U.S. Secretary of State criticizes North Korea’s rights abuses . . .
U.S. Secretary of State Antony Blinken and Defence Secretary Lloyd Austin are currently on a trip to Japan and South Korea – the first overseas visit undertaken by top officials from the Biden administration. The pair has already made headlines by strongly critiquing China, stating that its actions are repressive and aggressive. Yesterday in Seoul, during talks with South Korean Foreign Minister Chung Eui-yong, Blinken continued to speak out against China and also addressed North Korea. Blinken stated that “(t)he authoritarian regime in North Korea continues to commit systemic and widespread abuses against its own people.” After the meeting, the State Department said that the United States and South Korea would work together to resolve North Korea’s nuclear and missile issues.
North Korea warns U.S. against “causing a stink” . . .
North Korea’s relations with the United States have been at a stalemate since Trump left the White House. Kim Jong Un had three meetings with then-President Trump, but talks ended when North Korea made clear that it would not give up its nuclear weapons. Earlier this week, the White House told reporters that the Biden administration had not heard from North Korea, despite having used “a number of channels” to reach out. However, this week North Korea released a statement aimed at the U.S. through its state news agency after the U.S. and South Korea had conducted joint military drills. Kim Jong Un’s sister, Kim Yo Jung, stated that “if it [the U.S.] wants to sleep in peace for [the] coming four years, it had better refrain from causing a stink at its first step.”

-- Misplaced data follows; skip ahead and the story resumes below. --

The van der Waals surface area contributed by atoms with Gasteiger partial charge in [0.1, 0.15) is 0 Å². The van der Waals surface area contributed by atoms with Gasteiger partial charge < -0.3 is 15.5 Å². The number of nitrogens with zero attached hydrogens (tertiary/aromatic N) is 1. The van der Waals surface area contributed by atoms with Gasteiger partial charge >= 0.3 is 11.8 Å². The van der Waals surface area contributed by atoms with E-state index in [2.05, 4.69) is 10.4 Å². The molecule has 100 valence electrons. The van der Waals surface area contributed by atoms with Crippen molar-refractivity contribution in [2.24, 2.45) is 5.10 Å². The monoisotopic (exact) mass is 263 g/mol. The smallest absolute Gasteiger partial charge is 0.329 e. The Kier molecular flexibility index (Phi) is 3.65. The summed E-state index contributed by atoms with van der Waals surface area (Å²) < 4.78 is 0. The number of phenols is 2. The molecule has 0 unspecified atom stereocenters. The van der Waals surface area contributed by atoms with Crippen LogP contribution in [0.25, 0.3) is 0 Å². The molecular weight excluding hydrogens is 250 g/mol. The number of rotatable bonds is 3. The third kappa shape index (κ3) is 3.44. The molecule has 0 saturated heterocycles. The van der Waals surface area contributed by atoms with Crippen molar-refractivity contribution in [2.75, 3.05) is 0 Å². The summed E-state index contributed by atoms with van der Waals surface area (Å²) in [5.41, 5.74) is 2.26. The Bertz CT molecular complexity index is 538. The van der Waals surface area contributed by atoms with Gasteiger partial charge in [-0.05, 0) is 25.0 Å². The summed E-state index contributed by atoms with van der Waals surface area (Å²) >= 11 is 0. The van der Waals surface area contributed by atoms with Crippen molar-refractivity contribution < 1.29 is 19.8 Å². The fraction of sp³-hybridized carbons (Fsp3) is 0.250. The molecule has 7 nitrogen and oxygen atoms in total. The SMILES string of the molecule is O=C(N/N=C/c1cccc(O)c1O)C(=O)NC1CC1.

Implications for the U.S.-North Korea-South Korea relationship . . .
North Korea’s statement also has implications for the inter-Korea relationship, which has recently been under significant strain. Kim Yo Jung said that South Korea should not resort to “shrunken war games” – referencing the U.S.–South Korea military drills – and that North Korea would consider leaving the inter-Korean military agreement. Overall, between North Korea’s recent statement and Blinken’s subsequent critique of the regime, tensions are high between the two countries. The Biden administration’s North Korea policy is still “under review,” but its release is tentatively expected in April. While Biden has been relatively silent on the policy’s details, he has stressed the importance of denuclearization in North Korea.